Earth Day 1970 achieved a rare political alignment, enlisting support from Republicans and Democrats, rich and poor, city slickers and farmers, tycoons and labour leaders.

By the end of that year, the first Earth Day had led to the creation of the United States Environmental Protection Agency and the passage of the Clean Air, Clean Water, and Endangered Species Acts.

As 1990 came up, a group of environmental leaders asked Denis Hayes to organise another big campaign to take Earth Day global. Some 200 million people were mobilised in 141 countries in defence of the environment. Earth Day 1990 gave a huge boost to recycling efforts worldwide and helped pave the way for the 1992 United Nations Earth Summit in Rio de Janeiro.

 

Day of action

 

Today Earth Day had reached the status of being the largest secular observance in the world, celebrated by more than a billion people every year, and a day of action that changes human behaviour and provokes policy changes.

The Earth Day theme this year is 'End Plastic Pollution'. Denis Hayes, who was Chief Earth Day organiser for Senator Nelson back in 1970 is still very much alive and engaged in the trenches of environmental activism. In an interview for Earth Day 2018, he noted, "There is not much that the average person can do about the Pacific Garbage Patch or to ban endocrine disrupting plasticisers except scream at politicians to take the issues seriously. So inviting political leaders to rallies and teach-ins and confronting them can be useful.

An aroused public can overcome a powerful economic interest, but only when the issue is felt intensely. Until ending 'one-way' plastics becomes a political priority around the world, [their manufacture] will continue unabated. Meanwhile, we, nevertheless, each should "be the change we want to see." The world produces at least a trillion plastic bags each year. Don't be part of this gigantic waste stream that makes a one-way trip from the oil well to the dump."

The Great Pacific Garbage Patch that Denis Hayes spoke about is a 618,000-square-miles (twice the size of Texas) accumulation of an estimated 79,000 metric tons of plastic by ocean currents in the North Pacific and which is growing exponentially every year.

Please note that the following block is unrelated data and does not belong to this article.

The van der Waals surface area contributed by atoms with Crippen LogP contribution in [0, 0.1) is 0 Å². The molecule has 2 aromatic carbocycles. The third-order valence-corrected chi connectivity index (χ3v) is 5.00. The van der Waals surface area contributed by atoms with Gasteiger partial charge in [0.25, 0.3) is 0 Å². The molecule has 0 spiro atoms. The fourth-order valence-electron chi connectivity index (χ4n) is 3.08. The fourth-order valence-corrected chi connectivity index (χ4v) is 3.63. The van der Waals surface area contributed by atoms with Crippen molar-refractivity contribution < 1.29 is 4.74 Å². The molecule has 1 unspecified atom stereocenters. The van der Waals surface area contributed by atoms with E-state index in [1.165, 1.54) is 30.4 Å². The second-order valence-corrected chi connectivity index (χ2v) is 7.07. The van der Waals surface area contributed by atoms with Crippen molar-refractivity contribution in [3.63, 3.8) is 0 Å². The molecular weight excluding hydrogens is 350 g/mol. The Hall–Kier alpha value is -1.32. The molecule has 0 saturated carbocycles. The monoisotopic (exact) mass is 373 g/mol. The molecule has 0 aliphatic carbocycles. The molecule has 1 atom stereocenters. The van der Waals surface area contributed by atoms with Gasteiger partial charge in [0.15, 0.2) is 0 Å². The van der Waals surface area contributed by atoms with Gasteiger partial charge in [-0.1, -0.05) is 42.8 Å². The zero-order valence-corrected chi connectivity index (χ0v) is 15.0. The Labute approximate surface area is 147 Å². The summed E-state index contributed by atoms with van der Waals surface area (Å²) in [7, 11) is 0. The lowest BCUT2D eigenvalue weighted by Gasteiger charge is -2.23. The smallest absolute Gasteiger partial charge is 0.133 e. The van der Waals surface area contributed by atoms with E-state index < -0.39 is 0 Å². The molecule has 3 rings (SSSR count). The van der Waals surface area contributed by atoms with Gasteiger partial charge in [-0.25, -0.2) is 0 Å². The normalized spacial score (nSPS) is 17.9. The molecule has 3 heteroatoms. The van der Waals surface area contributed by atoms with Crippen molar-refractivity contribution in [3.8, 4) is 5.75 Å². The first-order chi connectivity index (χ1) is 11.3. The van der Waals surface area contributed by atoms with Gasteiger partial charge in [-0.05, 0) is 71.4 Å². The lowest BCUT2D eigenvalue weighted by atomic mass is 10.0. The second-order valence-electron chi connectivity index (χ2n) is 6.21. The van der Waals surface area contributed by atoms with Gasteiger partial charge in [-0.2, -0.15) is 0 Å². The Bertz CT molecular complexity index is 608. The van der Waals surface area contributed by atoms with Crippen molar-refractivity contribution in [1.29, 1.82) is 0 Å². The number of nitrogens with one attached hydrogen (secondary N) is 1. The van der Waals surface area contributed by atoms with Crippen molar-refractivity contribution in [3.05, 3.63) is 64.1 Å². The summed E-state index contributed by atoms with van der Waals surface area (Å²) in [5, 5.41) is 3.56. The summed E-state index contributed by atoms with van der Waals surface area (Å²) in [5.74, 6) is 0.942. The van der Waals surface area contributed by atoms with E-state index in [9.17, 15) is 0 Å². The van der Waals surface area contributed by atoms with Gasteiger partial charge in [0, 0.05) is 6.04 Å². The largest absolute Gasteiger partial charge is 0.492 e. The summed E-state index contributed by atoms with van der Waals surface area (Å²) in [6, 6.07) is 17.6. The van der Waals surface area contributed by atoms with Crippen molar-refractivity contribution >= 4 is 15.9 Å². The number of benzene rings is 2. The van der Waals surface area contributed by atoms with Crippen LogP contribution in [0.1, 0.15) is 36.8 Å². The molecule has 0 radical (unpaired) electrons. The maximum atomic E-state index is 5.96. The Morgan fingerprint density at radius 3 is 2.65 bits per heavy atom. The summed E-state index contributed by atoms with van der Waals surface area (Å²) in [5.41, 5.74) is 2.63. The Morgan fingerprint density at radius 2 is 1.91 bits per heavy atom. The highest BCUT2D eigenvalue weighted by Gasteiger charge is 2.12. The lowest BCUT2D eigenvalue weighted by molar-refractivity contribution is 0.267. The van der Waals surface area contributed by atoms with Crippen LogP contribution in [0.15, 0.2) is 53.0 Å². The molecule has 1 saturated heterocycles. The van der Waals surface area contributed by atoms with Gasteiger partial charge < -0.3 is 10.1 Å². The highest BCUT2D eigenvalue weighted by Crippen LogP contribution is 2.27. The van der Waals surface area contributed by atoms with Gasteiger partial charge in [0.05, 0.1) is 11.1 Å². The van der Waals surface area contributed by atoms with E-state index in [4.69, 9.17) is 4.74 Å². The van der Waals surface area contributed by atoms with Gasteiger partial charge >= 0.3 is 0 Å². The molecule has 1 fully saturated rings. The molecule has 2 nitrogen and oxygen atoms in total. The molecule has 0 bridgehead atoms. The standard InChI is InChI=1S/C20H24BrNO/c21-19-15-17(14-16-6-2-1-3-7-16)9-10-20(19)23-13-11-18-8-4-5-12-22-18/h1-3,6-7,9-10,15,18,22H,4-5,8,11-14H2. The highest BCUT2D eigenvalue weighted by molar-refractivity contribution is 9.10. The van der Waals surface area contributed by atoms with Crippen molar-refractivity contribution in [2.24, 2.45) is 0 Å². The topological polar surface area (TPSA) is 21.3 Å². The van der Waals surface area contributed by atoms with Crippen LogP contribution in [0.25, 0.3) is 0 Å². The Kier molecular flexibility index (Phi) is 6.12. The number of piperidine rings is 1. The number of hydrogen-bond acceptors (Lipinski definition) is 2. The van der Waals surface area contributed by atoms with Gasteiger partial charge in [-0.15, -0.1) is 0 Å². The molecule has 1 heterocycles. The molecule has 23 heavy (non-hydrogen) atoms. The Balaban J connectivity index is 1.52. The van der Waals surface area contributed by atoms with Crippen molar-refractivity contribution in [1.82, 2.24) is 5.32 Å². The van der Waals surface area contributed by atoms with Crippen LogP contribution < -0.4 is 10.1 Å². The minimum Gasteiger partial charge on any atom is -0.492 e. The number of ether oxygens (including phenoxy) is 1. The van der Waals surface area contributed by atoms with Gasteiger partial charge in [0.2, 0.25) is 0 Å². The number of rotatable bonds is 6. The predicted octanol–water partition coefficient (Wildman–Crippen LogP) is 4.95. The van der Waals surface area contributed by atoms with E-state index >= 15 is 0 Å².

Our own Government is initiating a plastic-bottle recycling programme with the private sector. Its main drawback is that it is to be financed by a bottle tax on consumers rather than run as a profitable business.

- The World Bank Report, 'Toward a Blue Economy: A Promise for Sustainable Growth in the Caribbean', which was presented in a lecture at the UWI last Tuesday evening, acknowledges that "the promise of growth is accompanied by increasing threats to the ocean environment ... . ... About 75 per cent of the region's coral reef is ... at risk from human activity and 85 per cent of wastewater enters the Caribbean Sea untreated."

- Over the last 10 years, humans have produced more plastic than during the whole of the last century, with 50 per cent used just once and then thrown away. Enough plastic is thrown away each year to circle the earth four times, accounting for 10 per cent of the global waste generated, with only a five per cent recovery.

- It takes 500-1,000 years for plastic to degrade. Virtually every piece of plastic that was ever made still exists in some shape or form with the exception of the small amount that has been incinerated.

- Billions of pounds of plastic can be found in swirling convergences in the oceans making up about 40 percent of the world's ocean surfaces. Plastic constitutes approximately 90 per cent of all trash floating on the ocean's surface, with 46,000 pieces of plastic per square mile.

- Chemicals from plastics can be absorbed by the body, and 93 per cent of Americans age six or older test positive for BPA, a plastic chemical. Some of these compounds in plastic have been found to alter hormones or have other human health effects.

- We've got a huge plastics problem. We've got an even bigger general environmental problem as the elites at Davos for the World Economic Forum have come to realise. Earth Day focuses on seeking solutions. But the future is not looking pretty at all. And Stephen Hawking's space migration solution, coming from a very bright man, is not a very bright option at all.

- Martin Henry is a university administrator. Email feedback to columns@gleanerjm.com and medhen@gmail.com.